Diagnosing native budworm in narrow-leafed lupins
Native budworm caterpillar can cause serious yield loss to lupins as pods mature.
What to look for
- Caterpillars are up to 40mm long, body is shades of orange, brown and green usually with a dark stripe along its body.
Caterpillars feed on leaves and stem until the crop nears maturity when they are attracted to the pods. They drill through the pod wall and eat the seeds.
Pod walls are not penetrated until the caterpillars are over 15mm long.
- Damage to narrow leafed lupins only occurs when plants are close to maturity and the pods are losing their green colouration. Look for chewing to leaves, flowers and pods.
What else could it be
|Diagnosing lucerne seed web moth in lupins and peas||Chewed seed in green pods||Lucerne seed moth produce webbing inside the pod and are founnd inside the pod. These caterpillars are small cream to green caterpillar with light red stripes running down the back.|
Where did it come from?
- The native budworm can develop large populations over extensive areas on native plants. These populations often migrate into agricultural regions in late winter and spring. Migratory flights are unpredictable, as moths are carried hundreds of kilometres from breeding areas by high altitude currents.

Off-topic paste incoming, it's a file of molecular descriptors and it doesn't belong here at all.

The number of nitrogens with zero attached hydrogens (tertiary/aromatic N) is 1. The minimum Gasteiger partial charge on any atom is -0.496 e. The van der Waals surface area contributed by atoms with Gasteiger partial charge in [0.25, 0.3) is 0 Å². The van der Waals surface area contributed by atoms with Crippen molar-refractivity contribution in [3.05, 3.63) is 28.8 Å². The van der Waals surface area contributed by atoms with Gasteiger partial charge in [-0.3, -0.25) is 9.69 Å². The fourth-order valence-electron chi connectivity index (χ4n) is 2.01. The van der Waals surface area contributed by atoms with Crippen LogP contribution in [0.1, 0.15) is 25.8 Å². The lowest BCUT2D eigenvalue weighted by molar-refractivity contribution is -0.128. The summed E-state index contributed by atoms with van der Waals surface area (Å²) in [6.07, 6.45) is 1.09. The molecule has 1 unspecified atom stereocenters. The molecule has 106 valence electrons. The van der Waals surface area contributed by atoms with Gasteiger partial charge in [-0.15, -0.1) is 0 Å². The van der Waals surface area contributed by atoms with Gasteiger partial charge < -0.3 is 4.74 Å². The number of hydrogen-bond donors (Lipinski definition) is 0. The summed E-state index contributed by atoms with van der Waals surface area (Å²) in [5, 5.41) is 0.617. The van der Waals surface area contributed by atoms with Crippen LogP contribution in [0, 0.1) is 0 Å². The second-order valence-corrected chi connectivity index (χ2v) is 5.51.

- The decision to spray can be left until pods are beginning to mature. If caterpillar numbers are below threshold limits, the decision to spray should be delayed and periodic sampling continued. Consider spraying when there are six or more grubs 15mm or longer per 10 sweeps at pod maturation. This threshold varies with grain price and control costs. One well timed spray will control caterpillar populations in most situations.
How can it be monitored?
- Begin monitoring at early pod set using a sweep net. When pods are losing their green colour it is difficult to use a sweep net as the lupin plants are stiff and the pods are spiky. An alternative to sweeping is to cut plants from several places in the crop and shake them into a bin to count caterpillar numbers. Taking a number of plants equal to that found in a square metre, is the easiest method for assessing damage levels for the entire crop.
Where to go for expert help
+61 (0)8 9892 8591
+61 (0)8 9690 2160
Page last updated: Monday, 1 May 2017 - 11:40am